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Tkach downs defending champ Corr, wins SBE Women’s 9-Ball Pro Players Championship

Kristina Tkach (Photo courtesy of Erwin Dionisio)

The first time that Russia’s Kristina Tkach showed up on the AZBilliards’ database radar was almost exactly five years ago (April 12, 2014) when she finished as runner-up to Austria’s Jasmin Ouschan at a stop on the EuroTour; the Dynamic Billiard North Cyprus Open. Ouschan played the proverbial ‘lights out’ at that tournament, giving up only seven racks over six matches and none at all to Tkach in the finals. At the time, Tkach was 15 years old. Later that same year, Tkach won the European Girls Championship in 8-ball. Two years later, she came back to that North Cyprus Open and came from the loss side to win it. She also went on that year to win all three disciplines of the European Girls Championships (10-ball, 9-ball & 8-ball), all on the same weekend. In her best recorded earnings year, to date (2018), she chalked up three wins on the EuroTour.

This year, she showed up on US payout lists, with an appearance at the Derby City Classic, at which she cashed in the 9-Ball Division (47th) and 9-Ball Banks (91st). In February, she finished 7th at the WPBA Masters at which she ended up as one of the loss-side competitors to fall victim to Kelly Fisher, who, at the time, was working on a nine-match, loss-side winning streak that would eventually put her into the finals for an unsuccessful rematch against Siming Chen.

In the ‘what have you done for me lately’ department of the pool world, Tkach came to the 2019 Super Billiards Expo (March 28-31) at the Greater Philadelphia Expo Center and went undefeated through a field of 47, on-hand for the Expo’s Diamond Women’s 9-Ball Pro Players Championship. Along the way, in the event semifinals, she eliminated the event’s defending champion, Karen Corr, who ended up winning more racks against her (6) than any of Tkach’s previous opponents, or her finals opponent, Sarah Rousey.

The Diamond Women’s Pro Players Championships were, of course, only one of 11 events at the SBE, including the 27th Annual Allen Hopkins’ Super Billiards Expo’s Diamond Open 10-Ball Pro Players Championships, the results of which have been posted in a separate article. Details about the ProAm Bar Box Championships and highlights of the varied Amateur events will be posted here in a third report.

Starting at the end, so to speak, it should be noted that while Tkach pocketed (pursed?) $5,000 and, like James Aranas in the 10-Ball Pro Players event, a Waterford crystal trophy, valued somewhere in the vicinity of $500, the trophy never made it to Tkach’s transportation out of the Expo Center. According to reports, the trophy came in two pieces; a base and its crystal bowl. As it was being carried out to a vehicle in preparation for Tkach’s exit from the Expo Center, the box it was in, was dropped, shattering the bowl into the proverbial ‘million pieces.’ The box was being carried by a member of Ms. Tkach’s entourage, who, according to varied reports initiated immediate plans to have the bowl replaced.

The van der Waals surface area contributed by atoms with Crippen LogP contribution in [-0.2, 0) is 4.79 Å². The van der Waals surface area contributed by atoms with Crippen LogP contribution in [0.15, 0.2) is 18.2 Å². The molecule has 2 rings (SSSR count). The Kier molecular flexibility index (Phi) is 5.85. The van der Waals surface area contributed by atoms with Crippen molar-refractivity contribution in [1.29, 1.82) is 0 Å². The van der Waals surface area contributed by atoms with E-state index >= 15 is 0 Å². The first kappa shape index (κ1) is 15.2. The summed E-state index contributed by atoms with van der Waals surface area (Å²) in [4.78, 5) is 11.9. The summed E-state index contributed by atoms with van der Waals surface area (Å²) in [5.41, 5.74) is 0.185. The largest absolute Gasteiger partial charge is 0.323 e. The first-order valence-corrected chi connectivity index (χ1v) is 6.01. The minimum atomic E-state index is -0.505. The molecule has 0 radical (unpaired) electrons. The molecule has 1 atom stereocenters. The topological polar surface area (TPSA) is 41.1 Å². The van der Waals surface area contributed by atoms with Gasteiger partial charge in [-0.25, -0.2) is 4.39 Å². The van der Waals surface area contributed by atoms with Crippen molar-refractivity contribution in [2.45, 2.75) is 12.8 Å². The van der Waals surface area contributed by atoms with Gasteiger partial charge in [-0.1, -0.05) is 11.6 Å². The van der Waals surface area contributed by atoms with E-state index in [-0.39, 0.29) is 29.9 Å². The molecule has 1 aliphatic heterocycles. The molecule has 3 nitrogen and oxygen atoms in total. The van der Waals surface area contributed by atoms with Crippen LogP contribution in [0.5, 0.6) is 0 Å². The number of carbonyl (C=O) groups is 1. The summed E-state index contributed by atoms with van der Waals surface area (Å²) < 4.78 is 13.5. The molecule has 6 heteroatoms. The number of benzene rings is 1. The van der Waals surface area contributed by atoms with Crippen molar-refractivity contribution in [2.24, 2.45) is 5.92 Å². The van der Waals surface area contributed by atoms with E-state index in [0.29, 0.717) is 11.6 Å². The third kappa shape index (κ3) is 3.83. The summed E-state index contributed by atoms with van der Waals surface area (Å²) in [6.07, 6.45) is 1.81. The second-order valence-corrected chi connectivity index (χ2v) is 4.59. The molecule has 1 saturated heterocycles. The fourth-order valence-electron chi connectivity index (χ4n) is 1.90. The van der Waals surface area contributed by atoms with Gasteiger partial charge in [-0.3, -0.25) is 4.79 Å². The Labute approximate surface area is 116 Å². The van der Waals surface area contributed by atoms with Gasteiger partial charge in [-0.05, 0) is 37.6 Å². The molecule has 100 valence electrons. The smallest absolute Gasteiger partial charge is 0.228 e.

Tkach’s trip to the winners’ circle was handled with much more dexterity. As with the 10-Ball Pro Players, the 47 women were organized into an original, double elimination bracket, out of which emerged a final group of 16 (8 from the winners’ side and 8 from the loss side). The final 16 moved into two winners’ and losers’ side, single elimination brackets.

Tkach was not afforded the luxury of ‘easy going’ in her opening rounds. She first drew J. Pechauer Northeast Womens Tour director and always-dangerous Linda Shea. A 9-4 win in that opening round led to a match against Dawn Fox, who’d been awarded a bye in the opening round. Tkach downed Fox by the same 9-4 score, and then defeated Stacie Bourbeau 9-3 to become one of the eight winners’ side’s Final 8. Also advancing to the Final 16 from the winners’ side were Karen Corr, Kim Shaw, Kelly Wyatt, April Larson, Dawn Hopkins, Briana Miller and Kelly Isaac.

Meanwhile, on the loss side, Tkach’s eventual opponent in the finals, Sarah Rousey, earned her spot on the losers’ side’s final 8, when she defeated Kim Whitman 9-4. Rousey, who fell ill, temporarily, before her final winners’ side match against Kelly Wyatt, was forced to forfeit that winners’ side match. Joining Rousey from the losers’ side were Dawn Fox, Veronique Menard, Lai Li, Stacie Bourbeau, Tara Williams, Nathalie Chabot and Kaylin Wikoff.

The winners’ side single elimination bracket set Tkach and Corr onto a collision course that would end in the winners’ side final. Tkach downed Kelly Isaac 11-4 and Briana Miller 11-3 to draw Corr in those semifinals. Corr eliminated Kim Shaw 11-7 and April Larson 11-8 to face Tkach.

In the winners’ side finals that followed, Tkach chalked up more racks against Corr than all of Corr’s first three opponents combined; Tkach 11, Corr’s first three 8. Corr had won just over 77% of the games she played in three double elimination matches, (27-8), but entering the finals, only 59% of the two games she’d played in the single elimination phase. Tkach, by comparison, had a lower winning percentage than Corr in her double elimination matches (71%; 27-11), but in her two single-elimination matches, prior to meeting Corr, she’d won just under 76% of the  games (22-7). When the winners’ side final (event semifinal) was over, won by Tkach 11-6, Tkach advanced to the finals with a 71% game-winning percentage. Corr was eliminated, having won 62% of her games.